2) NASA’s experimental ‘RainCube’ satellite is now dead. In mid-2018, NASA launched a tiny CubeSat as a proof of concept experiment to study weather on Earth. The objective was to see if compact satellites could return ‘science-quality data’ at a much lower cost than much larger conventional weather satellites. The RainCube satellite not only outlived its designed three-month lifespan, but it returned a wealth of data that proved useful for researchers. The CubeSat is just the size of a shoebox. RainCube’s mission was to study weather on Earth and show scientists what a tiny satellite could do. It completed its three-month mission… and then another three more months… and then three more. Finally, in late December of 2020, the test satellite died, having outlived and outperformed its design several times over.

3) Bank of America forecast the US dollar will strengthen throughout 2021 for 5 key reasons. 1- After several actions to pump dollars into the US economy, the Federal Reserve is starting to end its ultra-easy money policy and purchases of less assets. 2- Stimulus boost with an additional $1.9 trillion dollar stimulus proposal in a bid to supercharge the US economic recovery. 3- Faster growth with the global economy expected to rebound in 2021with the US growth to handily outpace that of the EU. 4- Dollar shorts as the market continues to short the dollar despite the currency’s recent rally. 5- Return of the safe haven as reversal stands to push more investors into cash positions and away from the risk of the markets. The peak in the market is expected this first quarter with a 10% market correction forecasted to arrive sometime this year and shake investors’ appetite for stocks.

4) Stock market closings for – 11 FEB 21:

Dow 31,430.70 down by 7.10
Nasdaq 14,025.77 up by 53.24
S&P 500 3,916.38 up by 6.50

10 Year Yield: up at 1.16%

Oil: down at $57.92

17 December 2020

1) North Dakota, a state with an early shale oil boom, expects oil production growth to stall in the next two years because of the market crash and higher environmental standards. The problem is investment money because Wall Street is showing no signs to invest in a shale boom. Investors have grown wary of the poor cash flow even before the crash, and institutional investors are shunning oil because of climate change concerns. North Dakota has limited excessive natural gas flaring from oil wells, intending to control greenhouse emissions at the expense of production. The state is expecting output to decline in November and December because of a lack of oil well completions. Oil markets are shrinking due to the loss of demand, while growth in shale oil depends on investments to replace wells that decline rapidly.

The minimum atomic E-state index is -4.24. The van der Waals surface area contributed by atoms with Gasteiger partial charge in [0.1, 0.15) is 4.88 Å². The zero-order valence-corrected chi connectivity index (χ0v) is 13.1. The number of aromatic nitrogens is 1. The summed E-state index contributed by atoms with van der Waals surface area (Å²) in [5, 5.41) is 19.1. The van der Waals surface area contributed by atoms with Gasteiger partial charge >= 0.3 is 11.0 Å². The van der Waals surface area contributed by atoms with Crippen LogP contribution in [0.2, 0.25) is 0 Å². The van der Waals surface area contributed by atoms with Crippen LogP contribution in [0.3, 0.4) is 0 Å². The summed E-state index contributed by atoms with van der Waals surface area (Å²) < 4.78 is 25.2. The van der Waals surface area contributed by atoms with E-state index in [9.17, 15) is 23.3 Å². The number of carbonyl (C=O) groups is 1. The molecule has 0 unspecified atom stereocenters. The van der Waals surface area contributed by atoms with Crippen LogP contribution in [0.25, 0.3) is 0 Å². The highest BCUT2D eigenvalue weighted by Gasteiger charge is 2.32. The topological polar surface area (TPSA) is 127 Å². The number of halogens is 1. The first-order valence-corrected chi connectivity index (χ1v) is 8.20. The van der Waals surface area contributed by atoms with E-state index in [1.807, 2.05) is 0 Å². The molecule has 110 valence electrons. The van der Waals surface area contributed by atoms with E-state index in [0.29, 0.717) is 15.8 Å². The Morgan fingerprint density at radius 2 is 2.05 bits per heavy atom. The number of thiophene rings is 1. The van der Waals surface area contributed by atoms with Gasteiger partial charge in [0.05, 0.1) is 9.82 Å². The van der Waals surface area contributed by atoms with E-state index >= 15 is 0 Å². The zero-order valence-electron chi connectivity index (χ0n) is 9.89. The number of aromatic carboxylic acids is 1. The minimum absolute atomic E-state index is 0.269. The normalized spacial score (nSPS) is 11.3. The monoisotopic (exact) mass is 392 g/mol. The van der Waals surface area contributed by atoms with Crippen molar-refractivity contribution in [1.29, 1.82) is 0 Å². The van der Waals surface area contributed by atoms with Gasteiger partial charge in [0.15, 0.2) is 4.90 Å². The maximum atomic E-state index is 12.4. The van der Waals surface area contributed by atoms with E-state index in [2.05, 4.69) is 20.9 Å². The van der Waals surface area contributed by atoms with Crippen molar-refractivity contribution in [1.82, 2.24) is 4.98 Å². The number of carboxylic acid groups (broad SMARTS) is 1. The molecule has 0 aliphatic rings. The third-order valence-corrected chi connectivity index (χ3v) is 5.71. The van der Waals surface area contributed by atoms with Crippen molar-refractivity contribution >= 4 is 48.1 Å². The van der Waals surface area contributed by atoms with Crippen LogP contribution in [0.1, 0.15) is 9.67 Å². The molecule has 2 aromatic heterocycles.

2) The Federal Reserve shifts its focus to fighting climate change, with average temperatures climbing and severe weather events happening more frequently. The Fed’s recent financial stability report includes a section on climate change, signaling a risk that climate change could pose to the financial system. Federal Reserve supervisors expect banks to identify, measure, control, and monitor all material risks, which for many banks are likely to extend to climate risks. Therefore if those dangers aren’t considered, hazards such as storms, floods, droughts or wildfires could change the value of assets suddenly, causing a shock to the system.